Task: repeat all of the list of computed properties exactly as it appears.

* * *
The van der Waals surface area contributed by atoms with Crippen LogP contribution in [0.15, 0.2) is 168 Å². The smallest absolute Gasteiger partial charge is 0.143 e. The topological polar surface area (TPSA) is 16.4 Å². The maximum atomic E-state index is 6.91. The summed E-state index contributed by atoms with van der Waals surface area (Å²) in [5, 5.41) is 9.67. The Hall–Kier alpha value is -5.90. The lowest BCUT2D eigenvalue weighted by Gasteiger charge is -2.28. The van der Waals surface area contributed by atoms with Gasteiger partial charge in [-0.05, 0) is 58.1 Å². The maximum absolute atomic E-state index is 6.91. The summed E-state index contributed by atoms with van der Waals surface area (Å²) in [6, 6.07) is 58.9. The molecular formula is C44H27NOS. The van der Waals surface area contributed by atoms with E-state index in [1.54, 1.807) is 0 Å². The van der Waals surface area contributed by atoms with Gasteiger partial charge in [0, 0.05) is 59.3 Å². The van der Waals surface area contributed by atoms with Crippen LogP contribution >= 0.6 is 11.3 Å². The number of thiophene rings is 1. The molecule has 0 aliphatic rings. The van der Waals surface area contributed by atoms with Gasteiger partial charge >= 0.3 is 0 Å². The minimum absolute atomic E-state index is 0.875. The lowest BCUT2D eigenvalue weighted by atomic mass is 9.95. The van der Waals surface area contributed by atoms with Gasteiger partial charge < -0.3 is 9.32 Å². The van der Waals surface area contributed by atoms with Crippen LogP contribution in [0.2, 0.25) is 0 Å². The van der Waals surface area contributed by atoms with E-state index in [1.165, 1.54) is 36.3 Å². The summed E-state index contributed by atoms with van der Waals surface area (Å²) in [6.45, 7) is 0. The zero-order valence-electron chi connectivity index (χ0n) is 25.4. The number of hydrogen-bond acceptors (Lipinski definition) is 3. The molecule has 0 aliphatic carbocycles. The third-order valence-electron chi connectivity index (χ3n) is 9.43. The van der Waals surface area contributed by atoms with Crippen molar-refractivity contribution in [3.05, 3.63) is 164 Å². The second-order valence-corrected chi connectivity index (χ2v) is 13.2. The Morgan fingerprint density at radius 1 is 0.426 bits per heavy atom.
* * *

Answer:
The van der Waals surface area contributed by atoms with Crippen LogP contribution in [0.15, 0.2) is 168 Å². The smallest absolute Gasteiger partial charge is 0.143 e. The topological polar surface area (TPSA) is 16.4 Å². The maximum atomic E-state index is 6.91. The summed E-state index contributed by atoms with van der Waals surface area (Å²) in [5, 5.41) is 9.67. The Hall–Kier alpha value is -5.90. The lowest BCUT2D eigenvalue weighted by Gasteiger charge is -2.28. The van der Waals surface area contributed by atoms with Gasteiger partial charge in [-0.05, 0) is 58.1 Å². The maximum absolute atomic E-state index is 6.91. The summed E-state index contributed by atoms with van der Waals surface area (Å²) in [6, 6.07) is 58.9. The molecular formula is C44H27NOS. The van der Waals surface area contributed by atoms with E-state index in [1.54, 1.807) is 0 Å². The van der Waals surface area contributed by atoms with Gasteiger partial charge in [0, 0.05) is 59.3 Å². The van der Waals surface area contributed by atoms with Crippen LogP contribution >= 0.6 is 11.3 Å². The number of thiophene rings is 1. The molecule has 0 aliphatic rings. The van der Waals surface area contributed by atoms with Gasteiger partial charge >= 0.3 is 0 Å². The minimum absolute atomic E-state index is 0.875. The lowest BCUT2D eigenvalue weighted by atomic mass is 9.95. The van der Waals surface area contributed by atoms with Gasteiger partial charge < -0.3 is 9.32 Å². The van der Waals surface area contributed by atoms with Crippen LogP contribution in [0.2, 0.25) is 0 Å². The van der Waals surface area contributed by atoms with E-state index in [1.165, 1.54) is 36.3 Å². The summed E-state index contributed by atoms with van der Waals surface area (Å²) in [6.45, 7) is 0. The zero-order valence-electron chi connectivity index (χ0n) is 25.4. The number of hydrogen-bond acceptors (Lipinski definition) is 3. The molecule has 0 aliphatic carbocycles. The third-order valence-electron chi connectivity index (χ3n) is 9.43. The van der Waals surface area contributed by atoms with Crippen molar-refractivity contribution in [3.05, 3.63) is 164 Å². The second-order valence-corrected chi connectivity index (χ2v) is 13.2. The Morgan fingerprint density at radius 1 is 0.426 bits per heavy atom.